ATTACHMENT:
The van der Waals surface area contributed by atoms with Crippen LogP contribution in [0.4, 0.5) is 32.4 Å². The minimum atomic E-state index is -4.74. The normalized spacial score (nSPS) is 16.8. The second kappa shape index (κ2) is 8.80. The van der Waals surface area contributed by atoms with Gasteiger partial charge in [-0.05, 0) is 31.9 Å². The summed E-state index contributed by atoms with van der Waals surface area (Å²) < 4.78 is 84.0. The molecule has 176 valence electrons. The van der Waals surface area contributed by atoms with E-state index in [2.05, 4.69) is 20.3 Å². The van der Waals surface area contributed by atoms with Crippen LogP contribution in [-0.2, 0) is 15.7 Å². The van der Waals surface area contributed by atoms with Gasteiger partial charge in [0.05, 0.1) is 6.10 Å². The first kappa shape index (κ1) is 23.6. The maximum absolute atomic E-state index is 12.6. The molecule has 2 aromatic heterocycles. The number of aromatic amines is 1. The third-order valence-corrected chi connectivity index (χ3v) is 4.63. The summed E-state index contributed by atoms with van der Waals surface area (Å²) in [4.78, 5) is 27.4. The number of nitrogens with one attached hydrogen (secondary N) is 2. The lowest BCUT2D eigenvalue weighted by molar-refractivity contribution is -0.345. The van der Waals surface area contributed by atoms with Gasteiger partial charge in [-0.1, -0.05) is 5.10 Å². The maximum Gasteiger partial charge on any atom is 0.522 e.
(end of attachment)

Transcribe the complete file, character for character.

The van der Waals surface area contributed by atoms with Crippen LogP contribution in [0.4, 0.5) is 32.4 Å². The minimum atomic E-state index is -4.74. The normalized spacial score (nSPS) is 16.8. The second kappa shape index (κ2) is 8.80. The van der Waals surface area contributed by atoms with Gasteiger partial charge in [-0.05, 0) is 31.9 Å². The summed E-state index contributed by atoms with van der Waals surface area (Å²) < 4.78 is 84.0. The molecule has 176 valence electrons. The van der Waals surface area contributed by atoms with E-state index in [2.05, 4.69) is 20.3 Å². The van der Waals surface area contributed by atoms with Crippen LogP contribution in [-0.2, 0) is 15.7 Å². The van der Waals surface area contributed by atoms with Gasteiger partial charge in [0.05, 0.1) is 6.10 Å². The first kappa shape index (κ1) is 23.6. The maximum absolute atomic E-state index is 12.6. The molecule has 2 aromatic heterocycles. The number of aromatic amines is 1. The third-order valence-corrected chi connectivity index (χ3v) is 4.63. The summed E-state index contributed by atoms with van der Waals surface area (Å²) in [4.78, 5) is 27.4. The number of nitrogens with one attached hydrogen (secondary N) is 2. The lowest BCUT2D eigenvalue weighted by molar-refractivity contribution is -0.345. The van der Waals surface area contributed by atoms with Gasteiger partial charge in [-0.1, -0.05) is 5.10 Å². The maximum Gasteiger partial charge on any atom is 0.522 e.